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The existing PR5 site is named after the actual company so the existing domain is "myname.co.za" - not a good choice from an SEO point of view. I have registered new domain names of "reallygoodwidgets.com" and "really-good-widgets.com".
As I understand a permanent redirect (please correct me if I have got this wrong), if someone is redirected from really-good-widgets.com to myname.co.za then the user's browser will display the url of the resultant page at the myname.co.za site. With the domain names being so different, the user will feel very hijacked. So I think that I actually need to put my new content physically at both domains. All requests for reallygoodwidgets.com would be permanently redirected to really-good-widgets.com.
The existing site has a PR5 despite having only 2 external backlinks (GoogleDir and Dmoz).
What should my redirect strategy be? If I duplicate the content will Google get upset? Am I overestimating the effect of redirect on the user? How can I pass the benefit of the existing PR to the new domain?
Thanks in advance for any comments / assistance.
> As I understand a permanent redirect (please correct me if I have got this wrong), if someone is redirected from really-good-widgets.com to myname.co.za then the user's browser will display the url of the resultant page at the myname.co.za site.
> With the domain names being so different, the user will feel very hijacked. So I think that I actually need to put my new content physically at both domains. All requests for reallygoodwidgets.com would be permanently redirected to really-good-widgets.com.
> The existing site has a PR5 despite having only 2 external backlinks (GoogleDir and Dmoz).
What should my redirect strategy be? If I duplicate the content will Google get upset?
Google will only get upset if you have a large number of duplicate content domains, and try to obscure the fact that they all lead to the same company. In this case, your competitors may report you, and cause many of them to be removed. If you only have a few domains - not enough for someone to complain about - then Google's response to finding duplicate content will simply be to pick the one with the highest PR, list that one, and assign all PR to it, dropping the rest. However, using a redirect allows *you* to designate the single domain that you want listed, and avoids the possibility of Google picking the wrong one.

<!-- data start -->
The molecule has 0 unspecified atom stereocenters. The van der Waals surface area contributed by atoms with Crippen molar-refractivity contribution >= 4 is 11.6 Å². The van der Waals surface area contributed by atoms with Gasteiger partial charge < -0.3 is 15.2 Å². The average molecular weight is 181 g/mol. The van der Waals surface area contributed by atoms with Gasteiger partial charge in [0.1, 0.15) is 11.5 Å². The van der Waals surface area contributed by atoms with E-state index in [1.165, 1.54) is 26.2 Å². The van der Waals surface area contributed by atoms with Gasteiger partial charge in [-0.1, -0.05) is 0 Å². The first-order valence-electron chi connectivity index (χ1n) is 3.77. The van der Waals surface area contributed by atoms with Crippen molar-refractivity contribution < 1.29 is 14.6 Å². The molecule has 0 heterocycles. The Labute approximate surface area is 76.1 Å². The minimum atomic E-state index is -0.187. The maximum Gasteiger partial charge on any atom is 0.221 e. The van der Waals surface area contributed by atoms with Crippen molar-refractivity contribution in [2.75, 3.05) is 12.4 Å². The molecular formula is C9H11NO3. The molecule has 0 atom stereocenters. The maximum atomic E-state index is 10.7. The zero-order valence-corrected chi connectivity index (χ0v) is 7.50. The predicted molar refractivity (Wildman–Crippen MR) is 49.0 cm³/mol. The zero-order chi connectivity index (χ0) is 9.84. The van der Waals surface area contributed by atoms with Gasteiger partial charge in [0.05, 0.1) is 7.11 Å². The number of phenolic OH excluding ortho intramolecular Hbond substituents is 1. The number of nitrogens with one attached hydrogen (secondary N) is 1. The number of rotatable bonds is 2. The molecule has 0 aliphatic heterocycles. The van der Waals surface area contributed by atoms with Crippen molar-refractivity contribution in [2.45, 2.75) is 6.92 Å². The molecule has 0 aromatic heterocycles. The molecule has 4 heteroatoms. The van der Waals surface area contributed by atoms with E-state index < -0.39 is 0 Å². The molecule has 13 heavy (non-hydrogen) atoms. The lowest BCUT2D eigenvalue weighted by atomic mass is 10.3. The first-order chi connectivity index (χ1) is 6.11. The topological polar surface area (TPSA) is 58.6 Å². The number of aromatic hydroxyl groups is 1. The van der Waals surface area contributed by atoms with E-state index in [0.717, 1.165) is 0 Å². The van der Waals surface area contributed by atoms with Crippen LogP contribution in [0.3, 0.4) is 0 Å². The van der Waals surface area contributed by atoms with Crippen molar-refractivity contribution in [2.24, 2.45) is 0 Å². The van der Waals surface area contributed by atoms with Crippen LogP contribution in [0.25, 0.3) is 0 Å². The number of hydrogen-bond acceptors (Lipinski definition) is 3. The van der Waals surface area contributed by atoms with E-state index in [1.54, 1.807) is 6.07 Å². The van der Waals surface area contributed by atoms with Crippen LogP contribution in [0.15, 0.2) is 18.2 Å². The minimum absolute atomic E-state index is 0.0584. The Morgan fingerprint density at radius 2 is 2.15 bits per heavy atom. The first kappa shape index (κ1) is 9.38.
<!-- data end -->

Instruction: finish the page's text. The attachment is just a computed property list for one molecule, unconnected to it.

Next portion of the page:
> Am I overestimating the effect of redirect on the user?
I don't know your market, but since this concerns you, trust your instincts.
> How can I pass the benefit of the existing PR to the new domain?
A 301-Moved Permanently redirect will pass the PR.
For best results, I believe it is best to promote and use only one domain name per site. I do not allow anyone to link to my sites using anything but the exact "correct" domain name. This keeps PR and link popularity focused on a single URL per page. However, this may not apply to very large, hugely-popular sites that already have high brand-awareness; they can afford to "split" PR and link-pop more than smaller sites can.
If I was in your situation, I would be thinking about how to smoothly transition current users from myname.co.za to really-good-widgets.com without making them feel hijacked. But my ultimate goal would be to use and promote only one domain, keeping the others for long-term "brand retention" only.
I should note here that I'm assuming you've made up your mind to use the keyword-in-domain approach. Many members here will say that long-term, the branded domain is the best approach if you foresee your company becoming larger and selling multiple products in the future. In this case, the small short-term benefit of the keyword-in-domain approach is overshadowed by the importance of long-term brand awareness. Think of really-great-books.com vs. Amazon.com, or really-great-shoes.com vs. Nike.com for example. There is a huge amount of discussion here concerning branding vs. keyword-in-domain. A WebmasterWorld site search for "branding (or brandable) keyword in domain" will turn up many threads.
However, without knowing your visitors and cultural sensitivities, I'd say the safest way to do this is to "talk about it" on your existing domain. You could mention that "We're moving soon" or maybe use something more subtle and indirect, like adding a "Hosted by really-great-widgets.com" message in an area of the page where it is sure to be seen... but it really depends on your market. If you're visitors are VERY sensitive to being redirected, then you may have to leave the old index page up forever, and redirect from there... Maybe redirect all sub-page requests on the old domain to the old domain home page, then explain that you have moved, and then link and redirect from there to really-great-widgets.com.